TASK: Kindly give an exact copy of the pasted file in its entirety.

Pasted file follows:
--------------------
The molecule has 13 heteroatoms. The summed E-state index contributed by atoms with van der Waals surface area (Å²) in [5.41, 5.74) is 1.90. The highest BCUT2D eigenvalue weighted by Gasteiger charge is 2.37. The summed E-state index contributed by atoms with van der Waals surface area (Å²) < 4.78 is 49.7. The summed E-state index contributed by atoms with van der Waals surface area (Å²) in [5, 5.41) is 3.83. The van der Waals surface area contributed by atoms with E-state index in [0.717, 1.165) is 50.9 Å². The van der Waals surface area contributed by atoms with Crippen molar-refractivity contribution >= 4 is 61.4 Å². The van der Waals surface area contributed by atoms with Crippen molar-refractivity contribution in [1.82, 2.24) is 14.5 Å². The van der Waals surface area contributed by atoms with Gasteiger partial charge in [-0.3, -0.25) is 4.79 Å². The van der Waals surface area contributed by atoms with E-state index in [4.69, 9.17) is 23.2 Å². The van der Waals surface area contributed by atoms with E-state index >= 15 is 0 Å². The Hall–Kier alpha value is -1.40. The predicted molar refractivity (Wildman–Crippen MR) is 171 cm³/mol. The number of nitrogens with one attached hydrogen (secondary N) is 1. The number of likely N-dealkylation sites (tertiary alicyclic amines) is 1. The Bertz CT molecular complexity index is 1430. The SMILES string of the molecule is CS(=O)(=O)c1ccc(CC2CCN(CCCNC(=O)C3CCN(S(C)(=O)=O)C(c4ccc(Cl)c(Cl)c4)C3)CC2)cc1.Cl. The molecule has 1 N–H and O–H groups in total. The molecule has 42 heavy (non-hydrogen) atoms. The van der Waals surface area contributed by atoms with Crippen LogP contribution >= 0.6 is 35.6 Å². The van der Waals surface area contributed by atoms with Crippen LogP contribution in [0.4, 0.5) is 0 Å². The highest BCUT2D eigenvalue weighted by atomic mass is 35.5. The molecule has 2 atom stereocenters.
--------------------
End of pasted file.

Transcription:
The molecule has 13 heteroatoms. The summed E-state index contributed by atoms with van der Waals surface area (Å²) in [5.41, 5.74) is 1.90. The highest BCUT2D eigenvalue weighted by Gasteiger charge is 2.37. The summed E-state index contributed by atoms with van der Waals surface area (Å²) < 4.78 is 49.7. The summed E-state index contributed by atoms with van der Waals surface area (Å²) in [5, 5.41) is 3.83. The van der Waals surface area contributed by atoms with E-state index in [0.717, 1.165) is 50.9 Å². The van der Waals surface area contributed by atoms with Crippen molar-refractivity contribution >= 4 is 61.4 Å². The van der Waals surface area contributed by atoms with Crippen molar-refractivity contribution in [1.82, 2.24) is 14.5 Å². The van der Waals surface area contributed by atoms with Gasteiger partial charge in [-0.3, -0.25) is 4.79 Å². The van der Waals surface area contributed by atoms with E-state index in [4.69, 9.17) is 23.2 Å². The van der Waals surface area contributed by atoms with E-state index >= 15 is 0 Å². The Hall–Kier alpha value is -1.40. The predicted molar refractivity (Wildman–Crippen MR) is 171 cm³/mol. The number of nitrogens with one attached hydrogen (secondary N) is 1. The number of likely N-dealkylation sites (tertiary alicyclic amines) is 1. The Bertz CT molecular complexity index is 1430. The SMILES string of the molecule is CS(=O)(=O)c1ccc(CC2CCN(CCCNC(=O)C3CCN(S(C)(=O)=O)C(c4ccc(Cl)c(Cl)c4)C3)CC2)cc1.Cl. The molecule has 1 N–H and O–H groups in total. The molecule has 42 heavy (non-hydrogen) atoms. The van der Waals surface area contributed by atoms with Crippen LogP contribution >= 0.6 is 35.6 Å². The van der Waals surface area contributed by atoms with Crippen LogP contribution in [0.4, 0.5) is 0 Å². The highest BCUT2D eigenvalue weighted by atomic mass is 35.5. The molecule has 2 atom stereocenters.